Someone, by Alice McDermott, is a novel I probably wouldn’t have read if it hadn’t been for a book club. Though the author is quite prolific, I haven’t read a single one of her novels. The cover is unremarkable, so that wouldn’t have grabbed my attention. That’s one of the good things about a book club. You read things you might otherwise not even consider. I’m very glad to have read Someone.
I will admit that for me, Someone had a slow start. In fact, I was prepared to dislike it, much like a toddler might stomp their feet at being forced to eat an unfamiliar food. I was a few chapters in before I realized that the plot line which was escaping me was doing so for a good reason. Their really isn’t a plot line.
Instead, in what is almost a series of vignettes, the life story of Marie Commeford — a totally unremarkable woman — is doled out to the reader, piece by piece. She lives with her mother and father and her brother Gabe who is seemingly destined for the priesthood. It begins with the nearly-blind young Marie waiting on the porch of her Brooklyn home for her much-loved father to come home from work. In stories that jump from one period of her life to another, we watch her develop, learn to love, face the death of her parents, marry and have children. There is nothing particularly unforgettable about any of these events. She is a likeable old woman who becomes a likeable old woman.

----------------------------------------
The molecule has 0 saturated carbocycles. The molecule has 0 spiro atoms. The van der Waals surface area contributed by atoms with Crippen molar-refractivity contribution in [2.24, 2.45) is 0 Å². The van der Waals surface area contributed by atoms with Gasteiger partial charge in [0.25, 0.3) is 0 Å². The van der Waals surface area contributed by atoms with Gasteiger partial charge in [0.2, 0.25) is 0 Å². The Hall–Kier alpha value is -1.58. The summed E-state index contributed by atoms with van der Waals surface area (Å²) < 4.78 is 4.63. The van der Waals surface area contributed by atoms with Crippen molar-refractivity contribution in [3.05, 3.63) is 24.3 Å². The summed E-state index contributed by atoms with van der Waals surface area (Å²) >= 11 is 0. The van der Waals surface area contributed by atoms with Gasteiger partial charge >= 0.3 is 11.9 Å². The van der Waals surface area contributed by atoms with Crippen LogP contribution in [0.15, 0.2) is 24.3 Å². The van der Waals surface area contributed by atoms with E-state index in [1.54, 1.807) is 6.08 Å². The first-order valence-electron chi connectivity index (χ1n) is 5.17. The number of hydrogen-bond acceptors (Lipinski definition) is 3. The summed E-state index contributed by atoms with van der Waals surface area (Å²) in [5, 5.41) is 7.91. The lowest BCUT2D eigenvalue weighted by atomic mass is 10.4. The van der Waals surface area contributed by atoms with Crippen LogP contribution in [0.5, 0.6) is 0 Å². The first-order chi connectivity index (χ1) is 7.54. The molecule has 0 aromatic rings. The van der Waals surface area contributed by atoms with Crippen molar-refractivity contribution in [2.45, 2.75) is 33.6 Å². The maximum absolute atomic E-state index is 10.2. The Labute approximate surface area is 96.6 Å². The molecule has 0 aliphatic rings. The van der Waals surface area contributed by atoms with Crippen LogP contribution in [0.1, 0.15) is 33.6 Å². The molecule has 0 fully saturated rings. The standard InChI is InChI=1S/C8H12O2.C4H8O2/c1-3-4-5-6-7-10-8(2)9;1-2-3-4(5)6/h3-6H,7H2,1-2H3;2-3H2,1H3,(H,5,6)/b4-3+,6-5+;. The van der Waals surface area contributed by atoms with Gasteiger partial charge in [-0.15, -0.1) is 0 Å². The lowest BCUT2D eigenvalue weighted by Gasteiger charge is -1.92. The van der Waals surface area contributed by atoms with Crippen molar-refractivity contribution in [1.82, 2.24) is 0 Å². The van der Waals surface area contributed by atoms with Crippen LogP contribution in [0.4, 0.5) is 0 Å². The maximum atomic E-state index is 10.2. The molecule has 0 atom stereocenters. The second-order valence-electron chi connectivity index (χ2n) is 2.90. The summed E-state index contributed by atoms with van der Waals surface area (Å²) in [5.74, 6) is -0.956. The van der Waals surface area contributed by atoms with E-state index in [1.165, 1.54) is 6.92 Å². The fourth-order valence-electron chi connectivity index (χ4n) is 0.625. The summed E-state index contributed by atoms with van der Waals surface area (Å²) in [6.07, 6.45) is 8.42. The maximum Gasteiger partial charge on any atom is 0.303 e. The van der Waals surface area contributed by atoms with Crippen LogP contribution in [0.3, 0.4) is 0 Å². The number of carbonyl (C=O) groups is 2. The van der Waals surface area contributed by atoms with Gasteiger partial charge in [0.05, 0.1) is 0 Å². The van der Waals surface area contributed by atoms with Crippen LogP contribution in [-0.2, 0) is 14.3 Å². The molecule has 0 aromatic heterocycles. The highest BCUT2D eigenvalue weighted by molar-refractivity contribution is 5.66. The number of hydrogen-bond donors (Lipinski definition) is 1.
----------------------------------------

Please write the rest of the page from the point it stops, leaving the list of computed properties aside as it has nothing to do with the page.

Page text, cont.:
It is the story of how Marie becomes comfortable with her ordinary self. At the same time, she watches her brother struggle with his sexuality and eventually leave the priesthood.
McDermott’s writing was simply beautiful — like reading a poem. It is absolutely what made this novel a delight to read. I will be reading more of her books in the future.